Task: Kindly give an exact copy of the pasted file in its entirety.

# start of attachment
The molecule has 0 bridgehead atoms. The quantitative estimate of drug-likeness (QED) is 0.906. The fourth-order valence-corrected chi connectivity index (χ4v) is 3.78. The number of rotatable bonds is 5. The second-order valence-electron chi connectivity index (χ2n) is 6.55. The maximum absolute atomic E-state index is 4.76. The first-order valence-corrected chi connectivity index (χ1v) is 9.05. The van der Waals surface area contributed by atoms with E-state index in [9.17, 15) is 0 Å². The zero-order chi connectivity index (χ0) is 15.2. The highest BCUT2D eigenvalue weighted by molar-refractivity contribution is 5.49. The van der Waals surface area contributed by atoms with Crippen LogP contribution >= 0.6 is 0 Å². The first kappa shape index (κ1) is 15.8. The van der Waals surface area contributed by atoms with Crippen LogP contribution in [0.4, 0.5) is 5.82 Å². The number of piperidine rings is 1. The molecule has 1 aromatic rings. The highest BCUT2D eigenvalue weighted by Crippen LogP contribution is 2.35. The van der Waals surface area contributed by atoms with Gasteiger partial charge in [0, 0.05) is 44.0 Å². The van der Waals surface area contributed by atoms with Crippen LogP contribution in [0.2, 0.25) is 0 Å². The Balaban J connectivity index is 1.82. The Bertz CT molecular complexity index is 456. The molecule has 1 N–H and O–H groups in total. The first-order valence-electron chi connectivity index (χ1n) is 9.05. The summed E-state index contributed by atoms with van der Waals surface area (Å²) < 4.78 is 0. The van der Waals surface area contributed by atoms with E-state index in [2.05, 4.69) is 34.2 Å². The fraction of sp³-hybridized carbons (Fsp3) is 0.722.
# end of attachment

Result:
The molecule has 0 bridgehead atoms. The quantitative estimate of drug-likeness (QED) is 0.906. The fourth-order valence-corrected chi connectivity index (χ4v) is 3.78. The number of rotatable bonds is 5. The second-order valence-electron chi connectivity index (χ2n) is 6.55. The maximum absolute atomic E-state index is 4.76. The first-order valence-corrected chi connectivity index (χ1v) is 9.05. The van der Waals surface area contributed by atoms with E-state index in [9.17, 15) is 0 Å². The zero-order chi connectivity index (χ0) is 15.2. The highest BCUT2D eigenvalue weighted by molar-refractivity contribution is 5.49. The van der Waals surface area contributed by atoms with Crippen LogP contribution >= 0.6 is 0 Å². The first kappa shape index (κ1) is 15.8. The van der Waals surface area contributed by atoms with Crippen LogP contribution in [0.4, 0.5) is 5.82 Å². The number of piperidine rings is 1. The molecule has 1 aromatic rings. The highest BCUT2D eigenvalue weighted by Crippen LogP contribution is 2.35. The van der Waals surface area contributed by atoms with Gasteiger partial charge in [0, 0.05) is 44.0 Å². The van der Waals surface area contributed by atoms with Crippen LogP contribution in [0.2, 0.25) is 0 Å². The Balaban J connectivity index is 1.82. The Bertz CT molecular complexity index is 456. The molecule has 1 N–H and O–H groups in total. The first-order valence-electron chi connectivity index (χ1n) is 9.05. The summed E-state index contributed by atoms with van der Waals surface area (Å²) < 4.78 is 0. The van der Waals surface area contributed by atoms with E-state index in [2.05, 4.69) is 34.2 Å². The fraction of sp³-hybridized carbons (Fsp3) is 0.722.